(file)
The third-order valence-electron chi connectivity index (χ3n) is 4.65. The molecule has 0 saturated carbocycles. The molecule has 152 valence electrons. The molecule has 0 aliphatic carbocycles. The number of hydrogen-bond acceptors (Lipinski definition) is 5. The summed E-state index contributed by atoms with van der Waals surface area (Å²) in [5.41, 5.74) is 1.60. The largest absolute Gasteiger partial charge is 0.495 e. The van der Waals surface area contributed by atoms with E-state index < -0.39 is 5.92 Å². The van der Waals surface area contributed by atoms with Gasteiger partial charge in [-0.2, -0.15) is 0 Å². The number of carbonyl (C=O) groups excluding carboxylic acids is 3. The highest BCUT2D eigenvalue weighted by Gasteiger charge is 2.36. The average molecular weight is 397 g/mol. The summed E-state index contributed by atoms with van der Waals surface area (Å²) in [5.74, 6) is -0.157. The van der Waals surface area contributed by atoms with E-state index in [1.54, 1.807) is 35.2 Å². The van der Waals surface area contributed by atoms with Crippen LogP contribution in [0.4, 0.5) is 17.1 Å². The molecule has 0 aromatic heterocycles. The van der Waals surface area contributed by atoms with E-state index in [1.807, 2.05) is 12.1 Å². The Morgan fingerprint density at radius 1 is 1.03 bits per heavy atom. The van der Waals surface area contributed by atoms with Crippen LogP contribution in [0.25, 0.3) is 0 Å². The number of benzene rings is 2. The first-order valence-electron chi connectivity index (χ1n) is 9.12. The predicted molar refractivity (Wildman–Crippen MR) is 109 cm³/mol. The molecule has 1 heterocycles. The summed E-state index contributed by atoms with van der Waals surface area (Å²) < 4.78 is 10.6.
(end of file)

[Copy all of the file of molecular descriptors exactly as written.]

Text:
The third-order valence-electron chi connectivity index (χ3n) is 4.65. The molecule has 0 saturated carbocycles. The molecule has 152 valence electrons. The molecule has 0 aliphatic carbocycles. The number of hydrogen-bond acceptors (Lipinski definition) is 5. The summed E-state index contributed by atoms with van der Waals surface area (Å²) in [5.41, 5.74) is 1.60. The largest absolute Gasteiger partial charge is 0.495 e. The van der Waals surface area contributed by atoms with E-state index < -0.39 is 5.92 Å². The van der Waals surface area contributed by atoms with Gasteiger partial charge in [-0.2, -0.15) is 0 Å². The number of carbonyl (C=O) groups excluding carboxylic acids is 3. The highest BCUT2D eigenvalue weighted by Gasteiger charge is 2.36. The average molecular weight is 397 g/mol. The summed E-state index contributed by atoms with van der Waals surface area (Å²) in [5.74, 6) is -0.157. The van der Waals surface area contributed by atoms with E-state index in [1.54, 1.807) is 35.2 Å². The van der Waals surface area contributed by atoms with Crippen LogP contribution in [0.4, 0.5) is 17.1 Å². The molecule has 0 aromatic heterocycles. The van der Waals surface area contributed by atoms with E-state index in [1.807, 2.05) is 12.1 Å². The Morgan fingerprint density at radius 1 is 1.03 bits per heavy atom. The van der Waals surface area contributed by atoms with Crippen LogP contribution in [0.25, 0.3) is 0 Å². The number of benzene rings is 2. The first-order valence-electron chi connectivity index (χ1n) is 9.12. The predicted molar refractivity (Wildman–Crippen MR) is 109 cm³/mol. The molecule has 1 heterocycles. The summed E-state index contributed by atoms with van der Waals surface area (Å²) < 4.78 is 10.6.